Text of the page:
Rhea Boyd is both a physician and a researcher. But she never wants to separate high-level academic questions from the direct needs of those around her.
When the pandemic began, Boyd — a pediatrician in the Bay Area — helped develop a national campaign for Black, Latinx, and Spanish-speaking communities to provide answers about Covid vaccines. She has worked with colleagues in the Academic Pediatric Association to develop a national child poverty curriculum, and also teaches a course for pediatrics residents at Stanford on structural inequality and health.
For Boyd, a pediatrician at Palo Alto Medical Foundation and University of California San Francisco Benioff Children’s Hospital Oakland, those efforts have been shaped by her own experience as a Black woman in the largely white medical world.
STAT spoke with Boyd, who was recently named a 2022 STATUS List honoree. This interview has been edited for clarity and brevity.
When did you decide that you wanted to be a doctor?
I’d say probably when I was four or five, pretty young. I remember my earliest conception of a doctor was actually of a pediatrician, because that’s the only doctor I knew. They seemed like people who help kids. And I remember at night before I would go to bed, my parents would pray with me. We would always pray for the people we know, then we would pray for people we don’t know.
So I would often pray for kids who needed help. And early on, I thought pediatricians are the type of people who would help if kids really needed someone. So that idea of a pediatrician as not just a doctor, but an advocate, solidified in my mind as a young person. I can’t actually remember wanting to be anything else.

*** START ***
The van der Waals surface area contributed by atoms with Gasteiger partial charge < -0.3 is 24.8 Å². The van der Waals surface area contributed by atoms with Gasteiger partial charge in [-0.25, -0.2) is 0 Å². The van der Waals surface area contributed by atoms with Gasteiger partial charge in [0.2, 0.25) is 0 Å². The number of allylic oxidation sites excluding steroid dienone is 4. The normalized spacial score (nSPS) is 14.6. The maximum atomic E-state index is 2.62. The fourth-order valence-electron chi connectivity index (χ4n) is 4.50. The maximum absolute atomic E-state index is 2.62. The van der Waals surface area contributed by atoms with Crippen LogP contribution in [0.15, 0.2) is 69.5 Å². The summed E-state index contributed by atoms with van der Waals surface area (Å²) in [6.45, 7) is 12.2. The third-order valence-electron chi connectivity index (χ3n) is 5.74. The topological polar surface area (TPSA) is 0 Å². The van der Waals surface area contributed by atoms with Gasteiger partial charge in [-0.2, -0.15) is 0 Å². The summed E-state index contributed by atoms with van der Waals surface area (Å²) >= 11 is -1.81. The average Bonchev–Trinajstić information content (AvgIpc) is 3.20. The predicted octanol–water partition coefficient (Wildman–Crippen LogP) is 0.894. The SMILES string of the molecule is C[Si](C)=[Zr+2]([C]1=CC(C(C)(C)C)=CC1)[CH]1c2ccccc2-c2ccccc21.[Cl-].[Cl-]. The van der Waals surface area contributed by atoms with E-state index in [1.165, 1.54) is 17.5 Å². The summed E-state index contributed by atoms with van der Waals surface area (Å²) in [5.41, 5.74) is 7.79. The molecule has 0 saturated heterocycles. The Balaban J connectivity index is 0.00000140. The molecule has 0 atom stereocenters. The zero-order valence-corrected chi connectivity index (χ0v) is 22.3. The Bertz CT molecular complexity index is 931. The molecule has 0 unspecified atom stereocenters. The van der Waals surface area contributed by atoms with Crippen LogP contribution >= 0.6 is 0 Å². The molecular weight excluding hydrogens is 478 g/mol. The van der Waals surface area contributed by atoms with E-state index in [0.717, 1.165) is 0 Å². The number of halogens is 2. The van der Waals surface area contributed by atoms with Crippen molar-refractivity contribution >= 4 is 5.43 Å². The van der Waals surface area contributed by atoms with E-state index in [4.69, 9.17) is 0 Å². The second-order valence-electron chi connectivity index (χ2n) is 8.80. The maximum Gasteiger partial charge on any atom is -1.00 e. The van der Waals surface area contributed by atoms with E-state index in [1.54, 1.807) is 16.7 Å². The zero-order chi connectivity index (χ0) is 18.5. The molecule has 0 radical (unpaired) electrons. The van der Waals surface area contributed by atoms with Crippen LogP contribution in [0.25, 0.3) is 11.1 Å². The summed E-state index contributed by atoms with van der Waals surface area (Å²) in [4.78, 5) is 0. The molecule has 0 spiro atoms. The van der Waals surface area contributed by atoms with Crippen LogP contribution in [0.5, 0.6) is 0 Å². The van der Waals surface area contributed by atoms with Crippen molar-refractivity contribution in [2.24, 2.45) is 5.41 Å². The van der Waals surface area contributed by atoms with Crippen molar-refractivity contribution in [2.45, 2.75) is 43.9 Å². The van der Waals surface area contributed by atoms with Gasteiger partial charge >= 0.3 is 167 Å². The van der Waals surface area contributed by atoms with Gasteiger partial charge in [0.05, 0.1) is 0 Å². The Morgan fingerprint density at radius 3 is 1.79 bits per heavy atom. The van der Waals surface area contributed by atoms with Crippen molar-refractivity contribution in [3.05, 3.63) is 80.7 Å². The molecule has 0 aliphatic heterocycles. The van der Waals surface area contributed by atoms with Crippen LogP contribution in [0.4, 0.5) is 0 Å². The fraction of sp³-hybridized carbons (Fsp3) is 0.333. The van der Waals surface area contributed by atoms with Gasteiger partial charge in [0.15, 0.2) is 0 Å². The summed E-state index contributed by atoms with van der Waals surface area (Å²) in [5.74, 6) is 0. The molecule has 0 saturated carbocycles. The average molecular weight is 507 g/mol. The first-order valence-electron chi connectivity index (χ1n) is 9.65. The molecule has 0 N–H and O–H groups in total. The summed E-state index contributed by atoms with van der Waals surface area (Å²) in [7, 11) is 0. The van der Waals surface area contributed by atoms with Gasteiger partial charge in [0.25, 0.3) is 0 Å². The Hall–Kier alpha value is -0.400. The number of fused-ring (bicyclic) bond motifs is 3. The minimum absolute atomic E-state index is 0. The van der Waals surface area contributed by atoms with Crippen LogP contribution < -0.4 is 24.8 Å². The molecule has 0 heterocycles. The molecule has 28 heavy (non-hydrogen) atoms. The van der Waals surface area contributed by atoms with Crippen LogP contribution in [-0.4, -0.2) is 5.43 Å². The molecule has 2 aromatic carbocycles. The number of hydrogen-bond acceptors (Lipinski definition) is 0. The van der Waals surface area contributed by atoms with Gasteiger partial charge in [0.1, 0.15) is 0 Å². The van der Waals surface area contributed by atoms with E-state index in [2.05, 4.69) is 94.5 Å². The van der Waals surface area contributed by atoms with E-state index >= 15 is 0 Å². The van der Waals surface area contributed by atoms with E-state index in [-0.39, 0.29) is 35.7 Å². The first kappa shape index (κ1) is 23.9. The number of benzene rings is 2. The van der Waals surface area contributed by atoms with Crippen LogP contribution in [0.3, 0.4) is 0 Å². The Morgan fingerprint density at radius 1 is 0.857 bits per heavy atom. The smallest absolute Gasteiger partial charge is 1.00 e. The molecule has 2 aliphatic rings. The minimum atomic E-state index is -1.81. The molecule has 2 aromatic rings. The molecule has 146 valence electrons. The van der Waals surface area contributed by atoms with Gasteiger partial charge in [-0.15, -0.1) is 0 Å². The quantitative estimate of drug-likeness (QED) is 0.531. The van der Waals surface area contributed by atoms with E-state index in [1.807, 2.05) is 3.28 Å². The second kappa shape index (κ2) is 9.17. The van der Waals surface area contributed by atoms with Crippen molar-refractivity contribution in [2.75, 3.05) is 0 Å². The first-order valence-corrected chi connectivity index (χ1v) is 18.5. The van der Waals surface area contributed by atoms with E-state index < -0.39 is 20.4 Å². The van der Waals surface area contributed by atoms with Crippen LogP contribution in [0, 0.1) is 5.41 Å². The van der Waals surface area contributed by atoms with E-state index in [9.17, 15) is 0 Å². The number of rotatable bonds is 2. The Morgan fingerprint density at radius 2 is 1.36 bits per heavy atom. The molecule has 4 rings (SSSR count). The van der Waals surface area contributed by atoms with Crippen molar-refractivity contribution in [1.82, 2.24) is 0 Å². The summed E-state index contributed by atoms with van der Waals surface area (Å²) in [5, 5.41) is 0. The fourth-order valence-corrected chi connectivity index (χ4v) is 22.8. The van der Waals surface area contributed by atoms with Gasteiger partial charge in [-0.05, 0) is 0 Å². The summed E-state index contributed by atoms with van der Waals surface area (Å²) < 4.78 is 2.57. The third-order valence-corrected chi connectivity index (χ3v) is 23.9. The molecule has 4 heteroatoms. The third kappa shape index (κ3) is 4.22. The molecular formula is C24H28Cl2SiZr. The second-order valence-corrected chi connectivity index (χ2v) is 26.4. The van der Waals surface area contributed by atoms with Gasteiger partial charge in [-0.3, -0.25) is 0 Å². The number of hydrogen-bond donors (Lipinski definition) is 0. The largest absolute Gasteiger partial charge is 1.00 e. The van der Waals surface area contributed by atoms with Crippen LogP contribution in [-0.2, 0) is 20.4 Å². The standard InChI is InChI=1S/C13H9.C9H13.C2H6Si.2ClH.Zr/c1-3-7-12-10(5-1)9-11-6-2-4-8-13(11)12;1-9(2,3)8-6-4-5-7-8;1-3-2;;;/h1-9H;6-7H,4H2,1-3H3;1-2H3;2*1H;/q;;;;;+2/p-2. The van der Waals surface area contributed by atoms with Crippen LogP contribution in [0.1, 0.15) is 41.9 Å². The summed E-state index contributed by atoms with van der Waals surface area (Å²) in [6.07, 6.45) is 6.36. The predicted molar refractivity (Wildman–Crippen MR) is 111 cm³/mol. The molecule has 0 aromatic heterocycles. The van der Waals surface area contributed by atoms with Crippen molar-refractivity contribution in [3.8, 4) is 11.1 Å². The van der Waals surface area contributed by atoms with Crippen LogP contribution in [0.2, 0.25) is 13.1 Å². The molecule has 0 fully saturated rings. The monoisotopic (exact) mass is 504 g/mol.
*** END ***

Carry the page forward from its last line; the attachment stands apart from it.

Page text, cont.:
How did this idea of a pediatrician as also someone who is an advocate grow or change for you as you went through pediatric training?
Because I had that idea early on, it was really helpful because even before I was in my formal pediatric training, the experiences that I put myself in to see if I wanted a life of service in this way always had me doing advocacy alongside clinical work.
One of my projects during residency training was in the tattoo removal clinic at our county hospital. The goal of the clinic isn’t just to remove unsightly tattoos. It’s actually a violence-intervention program for gang-affiliated young folks and young adults. (And potentially, although it wasn’t a huge part of our patient population, for commercially sexually exploited minors to remove their branding; to remove some of the markers of the lives that they lived or had been exploited into living.)
The program was run through the hospital, instead of being somewhere in the community that might not be as safe or might not be in certain territories. Questions aren’t asked about when people go to the doctor. It was covered completely by Medicaid state insurance. It’s a painful procedure that takes multiple visits, so the actual clinical procedure itself is a choice that young people have to make again and again — which is a challenging choice because it’s associated with pain — to leave a life that may have been all they knew. So it’s also this profound part of their behavior change. That experience helped me see how closely clinical work can be embedded in really important community advocacy.
You received your undergraduate degree in Africana studies and health from Notre Dame, attended medical school at Vanderbilt, then completed a pediatric residency at UCSF. And then a few years after all that, you earned a master’s in public health from Harvard. What was it that made you want to go back to school for that?
I needed time, honestly, to read. I needed to join a full-time educational program so that I have more time to read. When you’re in active practice and you’re doing community advocacy, some days, it felt like I was working more than a full-time job. And so I thought, public health school is a place where they already understand the connections between history and our social world and health. And then the particular program I went to had an intense focus on leadership skills for health policy changes that affect minority communities and marginalized populations. So it also was a curriculum that was tailored to the same communities that I was trying to build expertise around serving.
How do those two parts of your background — your clinical experience and community work — inform each other?